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In the morning, the children awoke with red, bitten, and scratched, bloody bodies, with red, swollen lips or eyes.

Summer with its hot days can be felt to be coming to an end. The wheat fields around the city had been harvested. The peasants have tied the cut wheat into sheaves, and carried them in wagons piled high, to the farms, only the cut straw, like yellow wire ends, left sticking out of the black earth.

A cold, biting, autumn wind began to blow in the evenings, tearing the remaining yellowed leaves from the chestnut trees and orchards. And the old pear tree in the courtyard also changed its appearance, its little green pears long ago dislodged by kids throwing stones. They covered the fruit with straw to make into lezhilkes. Bees no longer buzzed around its crown. The cuckoo did not sing its early morning song. It looked pitiable, like an old man abandoned by his children.

From time to time a black crow alighted on its branches, holding tightly with its sharp claws. Stretching its black-feathered neck, its mouth opened in a noisy shout, until the kids aimed a stone at it, and it flew away.

The courtyard cats also played among its branches, leaping from one branch to another,

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Or a hungry horse with his old yellowed teeth gnawed on the bark down to the wood. The courtyard was enveloped in gloomy sadness.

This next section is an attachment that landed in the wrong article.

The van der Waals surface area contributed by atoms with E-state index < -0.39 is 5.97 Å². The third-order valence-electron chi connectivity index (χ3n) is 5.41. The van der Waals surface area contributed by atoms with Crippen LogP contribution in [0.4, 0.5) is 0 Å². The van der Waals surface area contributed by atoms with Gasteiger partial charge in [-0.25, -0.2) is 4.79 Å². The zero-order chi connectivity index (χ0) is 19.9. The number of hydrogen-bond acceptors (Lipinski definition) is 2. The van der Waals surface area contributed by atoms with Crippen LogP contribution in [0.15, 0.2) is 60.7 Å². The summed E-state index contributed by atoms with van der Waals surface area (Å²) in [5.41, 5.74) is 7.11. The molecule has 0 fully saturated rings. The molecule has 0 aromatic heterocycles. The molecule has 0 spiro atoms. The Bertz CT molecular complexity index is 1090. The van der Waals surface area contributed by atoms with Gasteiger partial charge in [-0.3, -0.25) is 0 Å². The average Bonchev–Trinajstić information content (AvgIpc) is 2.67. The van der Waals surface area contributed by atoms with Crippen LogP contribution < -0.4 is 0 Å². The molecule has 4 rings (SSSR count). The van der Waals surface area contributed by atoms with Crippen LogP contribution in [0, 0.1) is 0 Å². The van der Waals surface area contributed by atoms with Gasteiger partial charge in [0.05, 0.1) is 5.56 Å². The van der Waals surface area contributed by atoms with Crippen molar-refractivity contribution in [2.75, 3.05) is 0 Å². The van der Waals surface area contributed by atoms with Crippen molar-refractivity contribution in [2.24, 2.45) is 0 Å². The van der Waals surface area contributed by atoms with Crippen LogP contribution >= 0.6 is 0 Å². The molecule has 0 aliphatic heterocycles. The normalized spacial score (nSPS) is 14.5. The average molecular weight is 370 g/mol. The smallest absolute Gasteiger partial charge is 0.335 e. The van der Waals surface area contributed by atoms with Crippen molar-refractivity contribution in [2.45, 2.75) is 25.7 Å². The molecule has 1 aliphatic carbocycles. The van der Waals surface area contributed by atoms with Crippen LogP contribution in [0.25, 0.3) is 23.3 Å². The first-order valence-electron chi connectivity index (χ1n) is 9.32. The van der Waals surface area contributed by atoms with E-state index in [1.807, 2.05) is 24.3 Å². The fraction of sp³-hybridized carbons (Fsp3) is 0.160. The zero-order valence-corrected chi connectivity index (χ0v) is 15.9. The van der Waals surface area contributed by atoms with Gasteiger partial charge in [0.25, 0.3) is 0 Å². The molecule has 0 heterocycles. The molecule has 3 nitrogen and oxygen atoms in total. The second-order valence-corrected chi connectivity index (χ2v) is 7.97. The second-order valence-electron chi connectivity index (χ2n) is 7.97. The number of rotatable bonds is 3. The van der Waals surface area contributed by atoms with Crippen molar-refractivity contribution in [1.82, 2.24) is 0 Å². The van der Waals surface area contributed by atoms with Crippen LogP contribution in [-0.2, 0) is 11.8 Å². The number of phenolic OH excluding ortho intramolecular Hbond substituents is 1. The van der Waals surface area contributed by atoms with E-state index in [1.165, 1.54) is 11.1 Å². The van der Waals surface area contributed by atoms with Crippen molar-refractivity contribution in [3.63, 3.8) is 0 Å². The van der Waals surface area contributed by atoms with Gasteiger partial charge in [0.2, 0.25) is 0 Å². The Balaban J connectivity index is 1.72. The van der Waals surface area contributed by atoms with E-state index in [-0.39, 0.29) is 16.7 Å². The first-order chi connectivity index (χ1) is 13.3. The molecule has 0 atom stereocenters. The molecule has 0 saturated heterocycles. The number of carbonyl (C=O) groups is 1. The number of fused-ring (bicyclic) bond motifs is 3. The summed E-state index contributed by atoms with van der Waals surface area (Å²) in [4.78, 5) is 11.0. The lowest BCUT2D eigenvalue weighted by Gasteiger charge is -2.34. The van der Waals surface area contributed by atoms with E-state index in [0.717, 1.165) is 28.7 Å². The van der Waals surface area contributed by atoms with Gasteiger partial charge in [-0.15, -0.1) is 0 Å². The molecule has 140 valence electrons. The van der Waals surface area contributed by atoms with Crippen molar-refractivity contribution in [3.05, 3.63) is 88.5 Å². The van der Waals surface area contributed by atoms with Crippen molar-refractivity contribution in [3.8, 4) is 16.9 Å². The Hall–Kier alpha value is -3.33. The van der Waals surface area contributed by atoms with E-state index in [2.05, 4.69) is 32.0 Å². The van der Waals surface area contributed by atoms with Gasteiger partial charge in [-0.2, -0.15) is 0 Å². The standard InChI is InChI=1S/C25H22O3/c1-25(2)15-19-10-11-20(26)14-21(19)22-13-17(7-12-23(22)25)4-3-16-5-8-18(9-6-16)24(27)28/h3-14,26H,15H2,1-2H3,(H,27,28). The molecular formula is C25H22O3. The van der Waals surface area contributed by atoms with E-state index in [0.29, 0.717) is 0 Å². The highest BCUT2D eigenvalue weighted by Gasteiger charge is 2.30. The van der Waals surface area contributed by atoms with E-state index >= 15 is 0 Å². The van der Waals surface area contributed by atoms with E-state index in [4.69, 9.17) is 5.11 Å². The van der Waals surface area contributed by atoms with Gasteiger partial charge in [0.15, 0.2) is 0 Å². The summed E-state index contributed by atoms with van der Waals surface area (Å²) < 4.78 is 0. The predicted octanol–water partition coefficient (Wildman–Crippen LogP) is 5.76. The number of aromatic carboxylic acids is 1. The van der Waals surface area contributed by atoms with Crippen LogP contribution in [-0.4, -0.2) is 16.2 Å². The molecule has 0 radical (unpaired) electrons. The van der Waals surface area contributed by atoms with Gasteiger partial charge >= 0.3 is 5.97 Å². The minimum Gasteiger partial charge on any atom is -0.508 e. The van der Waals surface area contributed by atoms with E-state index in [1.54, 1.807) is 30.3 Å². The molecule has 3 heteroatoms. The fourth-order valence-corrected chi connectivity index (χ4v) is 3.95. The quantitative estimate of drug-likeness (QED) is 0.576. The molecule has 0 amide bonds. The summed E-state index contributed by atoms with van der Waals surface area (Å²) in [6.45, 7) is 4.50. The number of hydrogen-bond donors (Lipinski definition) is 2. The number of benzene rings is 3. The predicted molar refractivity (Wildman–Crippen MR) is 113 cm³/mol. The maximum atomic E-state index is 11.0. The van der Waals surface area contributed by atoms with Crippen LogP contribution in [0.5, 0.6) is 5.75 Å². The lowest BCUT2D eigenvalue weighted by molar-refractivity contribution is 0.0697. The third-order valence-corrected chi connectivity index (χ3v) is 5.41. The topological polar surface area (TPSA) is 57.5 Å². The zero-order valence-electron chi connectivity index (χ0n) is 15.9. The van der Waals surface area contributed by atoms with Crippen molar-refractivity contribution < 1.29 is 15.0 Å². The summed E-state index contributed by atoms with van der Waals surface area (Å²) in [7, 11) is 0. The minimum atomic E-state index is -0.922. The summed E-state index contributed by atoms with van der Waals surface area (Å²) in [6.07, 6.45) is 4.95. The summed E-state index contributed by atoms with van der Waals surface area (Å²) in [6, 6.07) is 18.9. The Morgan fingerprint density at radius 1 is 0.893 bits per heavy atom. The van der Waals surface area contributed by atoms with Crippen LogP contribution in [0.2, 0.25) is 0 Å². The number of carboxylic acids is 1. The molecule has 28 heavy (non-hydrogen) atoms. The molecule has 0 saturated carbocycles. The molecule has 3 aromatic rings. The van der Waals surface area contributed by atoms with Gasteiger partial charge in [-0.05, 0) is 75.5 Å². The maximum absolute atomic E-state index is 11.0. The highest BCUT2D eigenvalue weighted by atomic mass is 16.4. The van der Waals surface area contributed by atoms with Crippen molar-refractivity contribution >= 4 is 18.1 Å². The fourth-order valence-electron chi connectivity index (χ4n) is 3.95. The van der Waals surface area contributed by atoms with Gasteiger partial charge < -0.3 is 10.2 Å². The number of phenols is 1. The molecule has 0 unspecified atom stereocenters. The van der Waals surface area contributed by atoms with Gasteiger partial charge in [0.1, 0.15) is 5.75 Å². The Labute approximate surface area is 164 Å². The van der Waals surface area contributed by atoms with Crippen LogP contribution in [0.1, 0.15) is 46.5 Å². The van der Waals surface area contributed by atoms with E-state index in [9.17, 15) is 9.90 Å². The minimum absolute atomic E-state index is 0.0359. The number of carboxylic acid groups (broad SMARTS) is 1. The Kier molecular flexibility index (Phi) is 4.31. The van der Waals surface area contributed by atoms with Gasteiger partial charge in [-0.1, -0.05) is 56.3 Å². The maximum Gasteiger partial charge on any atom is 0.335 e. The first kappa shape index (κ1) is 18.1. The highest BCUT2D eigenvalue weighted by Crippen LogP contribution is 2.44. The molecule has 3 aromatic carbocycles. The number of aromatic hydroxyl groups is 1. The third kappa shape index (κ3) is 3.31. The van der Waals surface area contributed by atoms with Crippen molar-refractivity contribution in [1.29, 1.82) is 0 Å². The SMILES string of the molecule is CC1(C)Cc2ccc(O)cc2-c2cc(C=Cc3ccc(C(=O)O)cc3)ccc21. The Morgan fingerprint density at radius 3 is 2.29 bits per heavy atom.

Rosh Hashanah passed, and Yom Kippur followed quickly. The courtyard residents' faces changed, took on a worried and careworn appearance, wrapped in fear of the coming judgment day. They trembled at every movement; even their own shadows frightened them.

Erev Yom Kippur, before the fast, when the men returned from Minche, the atmosphere in the houses was tense. The table was hurriedly set for the pre-fasting meal. One urged the other to eat faster, so that, God forbid, they would not be late for Kol Nidrei. The little kids cleared the table, drank seven gulps of water–a remedy so that the coming thirst should not be too onerous–the girls washed the dishes, and mother placed the candles in the candlesticks.

Time was suspended. A holy stillness enveloped the houses. People rose to the highest heights of piety. In those moments, they examined their souls, themselves entirely, as if they no longer belonged to themselves.

When mother let her hands fall, and uncovered her face, and tore her red, tear-filled eyes from the burning candles, a heart-rending cry from the whole family pierced the walls, doors, and windows, going from house to house, from room to room, floods of tears washing over the heads of the little children.